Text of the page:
Shortly after Ford announced its deal with Tesla to use more than 12,000 Superchargers in North America, General Motors is following suit and said that its vehicles will adopt the new NACS charging plug and take advantage of Tesla's charging network in the US and Canada.
At first, GM's EVs will require an adapter as the integration will begin in 2024, but from 2025 onward, all GM cars will ship with the NACS (north American Charging Standard) inlet. A second CCS port will also be included so GM owners can still use the standard plugs from the common charging networks.
First Ford and now GM. With big names adopting Tesla's charging network, Electrify America is in a tough spot as they continue using CCS chargers. In 2022, GM and Ford accounted for 16% and 13.4% of the total EV market in the US, respectively. So it's safe to assume that other manufacturers will strike a deal with Tesla's growing EV charging network. Interestingly enough, Tesla's Superchargers in Europe use the CCS standard, single-cable CCS at that. And all Tesla vehicles produced after 2919 support it.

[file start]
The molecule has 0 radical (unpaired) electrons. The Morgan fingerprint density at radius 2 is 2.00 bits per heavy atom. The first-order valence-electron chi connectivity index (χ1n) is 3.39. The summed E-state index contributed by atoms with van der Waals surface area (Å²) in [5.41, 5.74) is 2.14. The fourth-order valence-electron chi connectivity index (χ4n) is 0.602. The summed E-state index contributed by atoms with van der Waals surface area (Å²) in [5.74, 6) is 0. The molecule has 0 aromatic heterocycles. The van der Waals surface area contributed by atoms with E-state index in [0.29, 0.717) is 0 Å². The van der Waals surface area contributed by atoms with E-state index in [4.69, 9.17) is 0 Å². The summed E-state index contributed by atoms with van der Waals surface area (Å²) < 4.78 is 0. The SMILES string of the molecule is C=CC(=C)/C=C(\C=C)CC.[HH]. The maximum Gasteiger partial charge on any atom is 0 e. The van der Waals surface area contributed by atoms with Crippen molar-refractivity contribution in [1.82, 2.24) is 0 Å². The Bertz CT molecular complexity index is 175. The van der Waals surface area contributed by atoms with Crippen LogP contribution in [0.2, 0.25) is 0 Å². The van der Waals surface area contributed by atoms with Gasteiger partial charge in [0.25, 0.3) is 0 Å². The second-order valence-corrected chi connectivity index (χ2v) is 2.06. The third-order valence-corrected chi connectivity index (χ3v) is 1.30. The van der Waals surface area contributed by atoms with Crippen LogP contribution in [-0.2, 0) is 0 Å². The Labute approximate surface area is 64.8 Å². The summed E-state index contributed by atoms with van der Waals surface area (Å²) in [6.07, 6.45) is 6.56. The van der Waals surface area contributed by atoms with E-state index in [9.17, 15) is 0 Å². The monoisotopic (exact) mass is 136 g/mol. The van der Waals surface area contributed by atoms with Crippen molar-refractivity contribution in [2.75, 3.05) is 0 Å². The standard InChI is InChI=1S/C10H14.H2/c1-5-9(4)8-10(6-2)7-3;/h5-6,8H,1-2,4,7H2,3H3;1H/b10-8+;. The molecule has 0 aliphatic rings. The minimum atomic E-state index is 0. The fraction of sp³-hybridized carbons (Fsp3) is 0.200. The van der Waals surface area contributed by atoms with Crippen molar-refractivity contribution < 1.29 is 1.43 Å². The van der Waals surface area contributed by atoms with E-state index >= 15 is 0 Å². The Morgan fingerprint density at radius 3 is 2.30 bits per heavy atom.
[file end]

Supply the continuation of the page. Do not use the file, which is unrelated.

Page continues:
Tesla opened up the NACS plug standard in late 2022 and gradually lifts the restrictions on its Supercharger network in many countries across the globe. June last year saw European non-Tesla owners get access to the network and earlier this year, the first V4 Supercharger site started welcoming non-Tesla vehicles as well.
GM will soon start to mark Tesla's Supercharger locations in their companion apps under the Chevrolet, GMC and Cadillac brands. GM owners will also be able to pay for the charging service via the Ultium Charge 360 Network account.